Bathymetry was mapped at:
The mapping revealed five dramatic submarine canyons. Two of them (Dumeand Redondo Canyons) head in very shallow water (less than 10 meters) whilethe other three (Santa Monica, San Gabriel, and Newport Cantons) head ata depth of about 100 meters.
Santa Monica, San Gabriel, and Newport Canyons are products of riversthat coursed out onto the continental shelf during periods of low sea levelswhen ocean waters were locked up in the great ice caps of North America,Greenland, Europe, and Antarctica. Only 15,000 years ago, sea levels stoodas much as 120 meters lower than today. During these periods of low sealevels, the coastline in the Los Angeles region was located where wateris now 120 meters deep. Consequently, during these periods, coastal riversreached the coast at the same locations as the Santa Monica, San Gabriel,and Newport canyons head on the continental shelf.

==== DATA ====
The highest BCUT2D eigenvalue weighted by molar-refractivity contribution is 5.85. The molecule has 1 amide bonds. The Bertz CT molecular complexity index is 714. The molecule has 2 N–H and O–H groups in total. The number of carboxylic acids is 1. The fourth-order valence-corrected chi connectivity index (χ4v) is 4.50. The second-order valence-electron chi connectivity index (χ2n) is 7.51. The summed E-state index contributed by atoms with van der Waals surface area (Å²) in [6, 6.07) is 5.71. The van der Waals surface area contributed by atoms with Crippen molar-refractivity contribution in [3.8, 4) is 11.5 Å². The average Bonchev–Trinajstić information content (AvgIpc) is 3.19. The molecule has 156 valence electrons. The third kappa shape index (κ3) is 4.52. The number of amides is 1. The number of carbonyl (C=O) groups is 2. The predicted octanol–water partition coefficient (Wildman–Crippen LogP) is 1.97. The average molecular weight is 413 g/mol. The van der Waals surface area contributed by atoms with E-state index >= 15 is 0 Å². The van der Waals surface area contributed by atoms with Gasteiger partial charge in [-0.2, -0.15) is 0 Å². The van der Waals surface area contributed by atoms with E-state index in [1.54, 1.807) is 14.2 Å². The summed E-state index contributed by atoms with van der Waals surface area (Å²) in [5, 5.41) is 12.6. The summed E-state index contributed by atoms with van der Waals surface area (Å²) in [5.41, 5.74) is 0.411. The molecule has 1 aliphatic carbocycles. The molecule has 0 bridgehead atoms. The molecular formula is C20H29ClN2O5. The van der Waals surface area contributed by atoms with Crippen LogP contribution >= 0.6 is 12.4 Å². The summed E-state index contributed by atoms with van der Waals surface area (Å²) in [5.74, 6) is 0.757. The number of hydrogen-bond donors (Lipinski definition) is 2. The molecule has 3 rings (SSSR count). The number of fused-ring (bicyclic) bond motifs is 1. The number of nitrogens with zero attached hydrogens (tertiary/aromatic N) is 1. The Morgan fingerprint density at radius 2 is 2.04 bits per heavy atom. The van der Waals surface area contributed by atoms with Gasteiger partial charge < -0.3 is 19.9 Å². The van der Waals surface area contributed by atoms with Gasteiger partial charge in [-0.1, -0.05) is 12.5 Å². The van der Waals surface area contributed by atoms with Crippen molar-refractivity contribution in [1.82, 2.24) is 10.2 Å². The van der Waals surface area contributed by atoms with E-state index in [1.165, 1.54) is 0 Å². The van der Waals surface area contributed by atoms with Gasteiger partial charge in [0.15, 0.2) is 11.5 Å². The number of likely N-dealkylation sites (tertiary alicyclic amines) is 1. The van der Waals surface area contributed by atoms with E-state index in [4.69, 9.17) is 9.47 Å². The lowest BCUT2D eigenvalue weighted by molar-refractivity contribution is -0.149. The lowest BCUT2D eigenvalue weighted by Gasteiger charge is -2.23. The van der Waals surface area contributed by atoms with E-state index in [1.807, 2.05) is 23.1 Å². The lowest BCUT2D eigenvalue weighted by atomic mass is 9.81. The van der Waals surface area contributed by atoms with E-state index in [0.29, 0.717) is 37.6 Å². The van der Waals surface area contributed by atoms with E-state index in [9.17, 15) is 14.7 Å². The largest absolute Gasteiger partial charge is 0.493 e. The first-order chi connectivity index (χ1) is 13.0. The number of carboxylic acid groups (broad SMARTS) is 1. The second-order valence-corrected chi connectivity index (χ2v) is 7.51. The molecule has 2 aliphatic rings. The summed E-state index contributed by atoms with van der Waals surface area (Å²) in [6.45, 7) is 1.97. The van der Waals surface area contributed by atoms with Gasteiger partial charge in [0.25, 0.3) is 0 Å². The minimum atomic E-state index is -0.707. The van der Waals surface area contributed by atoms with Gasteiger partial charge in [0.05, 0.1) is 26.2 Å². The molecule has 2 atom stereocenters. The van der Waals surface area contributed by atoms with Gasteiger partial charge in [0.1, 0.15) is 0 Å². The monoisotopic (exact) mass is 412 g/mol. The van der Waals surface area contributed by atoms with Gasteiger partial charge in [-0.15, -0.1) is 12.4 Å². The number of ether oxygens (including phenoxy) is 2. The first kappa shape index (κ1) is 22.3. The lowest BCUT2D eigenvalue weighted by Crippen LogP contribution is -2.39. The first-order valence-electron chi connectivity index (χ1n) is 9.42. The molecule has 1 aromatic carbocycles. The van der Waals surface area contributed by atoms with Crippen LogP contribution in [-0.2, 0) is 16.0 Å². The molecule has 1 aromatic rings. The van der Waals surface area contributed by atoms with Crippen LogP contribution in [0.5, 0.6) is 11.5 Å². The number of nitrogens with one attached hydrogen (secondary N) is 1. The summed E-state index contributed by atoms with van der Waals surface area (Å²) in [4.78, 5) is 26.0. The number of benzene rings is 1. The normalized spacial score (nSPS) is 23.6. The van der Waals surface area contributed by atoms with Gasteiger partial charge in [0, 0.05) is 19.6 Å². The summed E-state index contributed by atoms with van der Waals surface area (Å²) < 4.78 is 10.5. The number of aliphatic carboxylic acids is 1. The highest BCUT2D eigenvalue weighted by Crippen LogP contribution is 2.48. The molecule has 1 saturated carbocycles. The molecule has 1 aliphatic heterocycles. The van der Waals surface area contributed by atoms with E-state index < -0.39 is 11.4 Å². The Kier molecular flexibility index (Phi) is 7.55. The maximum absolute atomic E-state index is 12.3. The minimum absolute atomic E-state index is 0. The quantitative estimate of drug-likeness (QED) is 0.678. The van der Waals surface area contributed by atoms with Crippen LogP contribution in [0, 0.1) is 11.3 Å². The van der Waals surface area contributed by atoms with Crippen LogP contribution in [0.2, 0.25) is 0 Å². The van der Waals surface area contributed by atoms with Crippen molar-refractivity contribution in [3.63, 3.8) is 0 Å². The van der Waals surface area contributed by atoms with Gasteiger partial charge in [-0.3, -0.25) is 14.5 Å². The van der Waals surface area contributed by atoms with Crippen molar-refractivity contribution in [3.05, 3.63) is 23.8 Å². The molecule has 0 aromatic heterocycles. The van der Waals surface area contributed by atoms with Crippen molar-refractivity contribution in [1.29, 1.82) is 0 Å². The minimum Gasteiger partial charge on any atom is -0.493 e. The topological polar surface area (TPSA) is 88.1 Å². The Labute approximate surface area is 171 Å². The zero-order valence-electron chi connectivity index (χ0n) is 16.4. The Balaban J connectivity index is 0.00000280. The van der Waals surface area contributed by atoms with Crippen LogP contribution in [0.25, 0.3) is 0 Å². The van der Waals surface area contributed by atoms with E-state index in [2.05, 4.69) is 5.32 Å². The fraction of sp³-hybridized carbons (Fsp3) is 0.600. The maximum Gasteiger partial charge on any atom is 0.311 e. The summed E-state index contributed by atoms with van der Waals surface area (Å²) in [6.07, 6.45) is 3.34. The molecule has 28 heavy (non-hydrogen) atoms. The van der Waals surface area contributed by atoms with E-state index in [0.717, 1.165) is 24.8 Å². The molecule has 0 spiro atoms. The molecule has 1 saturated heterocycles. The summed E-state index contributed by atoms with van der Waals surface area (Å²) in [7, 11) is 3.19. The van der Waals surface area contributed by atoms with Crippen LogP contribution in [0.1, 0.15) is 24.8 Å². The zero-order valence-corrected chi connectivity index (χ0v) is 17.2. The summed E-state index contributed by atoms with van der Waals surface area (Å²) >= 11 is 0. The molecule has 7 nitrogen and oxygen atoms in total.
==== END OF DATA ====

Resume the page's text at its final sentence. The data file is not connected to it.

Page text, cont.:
The origins of Dume and Redondo Canyons are more problematical, althoughtheir meandering form tells us that they probably do not follow a fault.But, most importantly, the heads of these two canyons intercept littoraldrift (a river of sand that flows towards the east and south on the innermostshelf) and probably divert the sediment downcanyon to the deep basin beyondthe margin. The major sewage outfalls of the Los Angeles area are pipedbeyond the littoral drift and are directed in the vicinity of Santa MonicaCanyon.
The continental slope south of the Palos Verdes Peninsula is carved bynumerous canyons, channels, and slump scars. It appears from the new mapsthat this slope is much more prone to failure than the slope directly westof Los Angeles or south of the Malibu Mountains.
The shaded-relief image of the land surrounding Santa Monica Bay wasconstructed using USGS 7.5 minute DEMs (Digital Elevation Models).
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